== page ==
Statistical analyses of expression
Statistical analyses were performed with R version 2.15.2. The R code for the analyses are in Additional files 9 and 10. The matrix with raw read counts, normalized counts, statistical analyses of changes in expression, top blast hit, and other annotations is in Additional file 2. This file includes all reads present in the filtered transcript predictions from the N. vectensis genome project, except redundant reads matching our query ribosomal sequences, which were removed (as discussed in “Reference and mapping”). One copy each of 18S, 28S and the mitochondrial genome were manually added after statistical analysis. This matrix can be used to examine genes and time points not presented in the main text.
We tested the significance of differential expression between each pair of adjacent sampling time points, using the R library edgeR version 3.0.4 [31]. Since there were six sampling time points, there were five intervals that were tested. Transcripts without read counts or with very low read counts were filtered out before performing the test. This filtering strategy aimed at keeping transcripts with an average read count of at least 1 count per million (CPM) for replicates of a particular time point (keep <− rowSums(cpm(d) > 1) >= 2). TMM normalization was applied to account for compositional difference between libraries using the function calcNormFactors [32]. Dispersion was estimated using the functions estimateCommonDisp and estimateTagewiseDisp. Testing for differential expression was done using the function exactTest. P-values were corrected for multiple testing using p.adjust and Bonferroni correction. We considered genes with an adjusted p-values below 0.05 as differentially expressed.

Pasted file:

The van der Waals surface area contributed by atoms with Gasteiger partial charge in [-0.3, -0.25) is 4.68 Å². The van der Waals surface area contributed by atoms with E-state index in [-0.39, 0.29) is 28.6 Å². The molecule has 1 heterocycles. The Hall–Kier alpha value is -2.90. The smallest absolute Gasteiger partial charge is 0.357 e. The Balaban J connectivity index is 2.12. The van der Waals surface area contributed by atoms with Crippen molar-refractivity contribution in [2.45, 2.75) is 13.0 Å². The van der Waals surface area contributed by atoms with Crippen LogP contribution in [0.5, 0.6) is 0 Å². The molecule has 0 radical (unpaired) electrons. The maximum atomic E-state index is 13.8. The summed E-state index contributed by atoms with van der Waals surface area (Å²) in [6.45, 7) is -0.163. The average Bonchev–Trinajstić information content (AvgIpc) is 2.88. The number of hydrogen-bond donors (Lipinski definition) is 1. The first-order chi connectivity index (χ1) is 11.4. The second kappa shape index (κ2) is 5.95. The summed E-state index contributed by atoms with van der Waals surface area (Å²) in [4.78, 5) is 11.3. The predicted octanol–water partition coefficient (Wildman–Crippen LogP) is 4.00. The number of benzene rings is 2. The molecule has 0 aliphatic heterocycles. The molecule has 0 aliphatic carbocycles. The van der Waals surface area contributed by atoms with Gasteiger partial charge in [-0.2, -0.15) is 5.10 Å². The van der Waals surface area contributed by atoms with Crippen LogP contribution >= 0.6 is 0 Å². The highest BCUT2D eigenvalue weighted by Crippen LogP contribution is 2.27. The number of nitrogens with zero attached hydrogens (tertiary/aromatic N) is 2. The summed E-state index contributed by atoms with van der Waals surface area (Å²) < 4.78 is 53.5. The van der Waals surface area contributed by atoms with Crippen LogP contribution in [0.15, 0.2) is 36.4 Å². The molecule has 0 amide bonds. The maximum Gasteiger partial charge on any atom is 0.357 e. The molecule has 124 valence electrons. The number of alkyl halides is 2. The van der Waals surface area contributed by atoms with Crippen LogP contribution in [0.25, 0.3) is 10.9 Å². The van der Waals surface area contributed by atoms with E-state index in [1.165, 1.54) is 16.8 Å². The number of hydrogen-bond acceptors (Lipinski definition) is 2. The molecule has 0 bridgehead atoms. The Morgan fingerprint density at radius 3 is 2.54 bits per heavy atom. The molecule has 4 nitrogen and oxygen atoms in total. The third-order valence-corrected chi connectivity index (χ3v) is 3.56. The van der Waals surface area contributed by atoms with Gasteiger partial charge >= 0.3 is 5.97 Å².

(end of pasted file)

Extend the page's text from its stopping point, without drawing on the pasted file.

We refer to an increase or decrease in read counts between time points for a gene as an increase or decrease in expression of the gene. We acknowledge that this is a simplification of terminology, as numerous biological factors can influence mRNA abundance in cells, including mRNA degradation rate, so that read counts are not a strict measure of expression.
STEM analysis
Temporal patterns of expression for individual transcripts were categorized and visualized with Short Time-series Expression Miner (STEM) version v1.3.8 [33]. These analyses were performed on normalized count data, averaged between replicates. Normalized data were generated by multiplying each count by a normalization multiplier (generated by dividing 1 million by the multiple of the library size and a normalization factor generated using the EdgeR package (using the calcNormFactors function)). Data were input with the Normalized Data option. The data were fit to 50 possible expression profiles, with the maximum unit change between two time points set to two. The STEM output is in Additional file 6, and the profiles it produced are shown in Additional file 4.
STEM profiles only measure abundance, and do not assess significance. To identify genes with a significant peak of expression at a particular time point, we first used STEM profiles to identify all genes with a pattern of interest, then evaluated the significance of the change in abundance for each transcript, keeping only those transcripts that met our significance criteria.
GOseq analysis
The reference was compared with blastx to the metazoan sequences in the NCBI nr protein database with an e-value cutoff of 1e-5. Specific GO annotations were then produced with the blast2go command line interface [34] and a local instance of the blast2go database (version b2g_may10). The blast2GO output was modified to fit the gene2GO format used by the R package topGO version 2.10.0 (Additional file 11) [35]. We used functionality of topGO to build acyclic graphs for the three domains, biological process (BP), molecular function (MF) and cellular compartment (CC), based on the blast2go annotations. After building the graphs the complete set of annotations were exported using the function genesInTerm. The resulting file (Additional file 12) in combination with the reference matrix (Additional file 2) allows for the retrieval and subset analysis of transcripts that received a particular GO term.